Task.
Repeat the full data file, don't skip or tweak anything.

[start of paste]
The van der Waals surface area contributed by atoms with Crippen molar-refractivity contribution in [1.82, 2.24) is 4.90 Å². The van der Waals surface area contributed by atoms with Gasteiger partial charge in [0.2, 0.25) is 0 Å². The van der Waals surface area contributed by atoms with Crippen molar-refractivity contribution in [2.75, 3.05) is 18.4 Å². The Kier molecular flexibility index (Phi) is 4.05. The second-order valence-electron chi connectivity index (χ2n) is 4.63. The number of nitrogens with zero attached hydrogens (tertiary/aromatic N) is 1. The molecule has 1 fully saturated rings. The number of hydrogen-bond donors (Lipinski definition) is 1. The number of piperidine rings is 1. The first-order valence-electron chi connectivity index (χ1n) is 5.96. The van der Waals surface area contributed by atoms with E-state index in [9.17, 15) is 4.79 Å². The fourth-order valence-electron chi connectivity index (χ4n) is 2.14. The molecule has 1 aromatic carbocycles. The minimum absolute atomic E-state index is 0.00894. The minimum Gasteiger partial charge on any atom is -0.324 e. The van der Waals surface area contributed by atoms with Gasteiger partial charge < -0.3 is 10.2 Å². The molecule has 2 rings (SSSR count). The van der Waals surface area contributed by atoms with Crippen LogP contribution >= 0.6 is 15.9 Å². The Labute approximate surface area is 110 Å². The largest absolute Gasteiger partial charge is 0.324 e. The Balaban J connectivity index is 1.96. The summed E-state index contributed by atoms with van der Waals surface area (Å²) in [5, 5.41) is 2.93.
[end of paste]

The van der Waals surface area contributed by atoms with Crippen molar-refractivity contribution in [1.82, 2.24) is 4.90 Å². The van der Waals surface area contributed by atoms with Gasteiger partial charge in [0.2, 0.25) is 0 Å². The van der Waals surface area contributed by atoms with Crippen molar-refractivity contribution in [2.75, 3.05) is 18.4 Å². The Kier molecular flexibility index (Phi) is 4.05. The second-order valence-electron chi connectivity index (χ2n) is 4.63. The number of nitrogens with zero attached hydrogens (tertiary/aromatic N) is 1. The molecule has 1 fully saturated rings. The number of hydrogen-bond donors (Lipinski definition) is 1. The number of piperidine rings is 1. The first-order valence-electron chi connectivity index (χ1n) is 5.96. The van der Waals surface area contributed by atoms with E-state index in [9.17, 15) is 4.79 Å². The fourth-order valence-electron chi connectivity index (χ4n) is 2.14. The molecule has 1 aromatic carbocycles. The minimum absolute atomic E-state index is 0.00894. The minimum Gasteiger partial charge on any atom is -0.324 e. The van der Waals surface area contributed by atoms with Gasteiger partial charge < -0.3 is 10.2 Å². The molecule has 2 rings (SSSR count). The van der Waals surface area contributed by atoms with Crippen LogP contribution >= 0.6 is 15.9 Å². The Labute approximate surface area is 110 Å². The largest absolute Gasteiger partial charge is 0.324 e. The Balaban J connectivity index is 1.96. The summed E-state index contributed by atoms with van der Waals surface area (Å²) in [5, 5.41) is 2.93.